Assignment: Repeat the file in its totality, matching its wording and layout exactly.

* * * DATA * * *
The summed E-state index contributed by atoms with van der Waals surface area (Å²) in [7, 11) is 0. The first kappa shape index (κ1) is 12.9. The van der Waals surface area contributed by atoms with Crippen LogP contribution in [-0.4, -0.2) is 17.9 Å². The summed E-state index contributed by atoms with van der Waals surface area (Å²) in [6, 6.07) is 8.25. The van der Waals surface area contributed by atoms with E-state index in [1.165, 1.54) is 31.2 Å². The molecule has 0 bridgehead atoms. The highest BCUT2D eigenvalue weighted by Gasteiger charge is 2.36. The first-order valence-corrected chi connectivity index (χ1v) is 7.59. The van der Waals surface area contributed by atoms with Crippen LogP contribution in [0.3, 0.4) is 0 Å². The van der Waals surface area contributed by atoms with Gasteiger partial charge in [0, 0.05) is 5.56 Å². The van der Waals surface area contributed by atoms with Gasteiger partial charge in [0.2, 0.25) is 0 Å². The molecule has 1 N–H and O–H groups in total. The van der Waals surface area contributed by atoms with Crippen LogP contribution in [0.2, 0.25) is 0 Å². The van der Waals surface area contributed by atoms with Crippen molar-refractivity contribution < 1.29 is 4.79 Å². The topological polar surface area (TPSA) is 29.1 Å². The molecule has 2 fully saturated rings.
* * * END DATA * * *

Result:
The summed E-state index contributed by atoms with van der Waals surface area (Å²) in [7, 11) is 0. The first kappa shape index (κ1) is 12.9. The van der Waals surface area contributed by atoms with Crippen LogP contribution in [-0.4, -0.2) is 17.9 Å². The summed E-state index contributed by atoms with van der Waals surface area (Å²) in [6, 6.07) is 8.25. The van der Waals surface area contributed by atoms with E-state index in [1.165, 1.54) is 31.2 Å². The molecule has 0 bridgehead atoms. The highest BCUT2D eigenvalue weighted by Gasteiger charge is 2.36. The first-order valence-corrected chi connectivity index (χ1v) is 7.59. The van der Waals surface area contributed by atoms with Crippen LogP contribution in [0.3, 0.4) is 0 Å². The van der Waals surface area contributed by atoms with Gasteiger partial charge in [0, 0.05) is 5.56 Å². The van der Waals surface area contributed by atoms with Gasteiger partial charge in [0.2, 0.25) is 0 Å². The molecule has 1 N–H and O–H groups in total. The van der Waals surface area contributed by atoms with Crippen LogP contribution in [0.2, 0.25) is 0 Å². The van der Waals surface area contributed by atoms with Crippen molar-refractivity contribution < 1.29 is 4.79 Å². The topological polar surface area (TPSA) is 29.1 Å². The molecule has 2 fully saturated rings.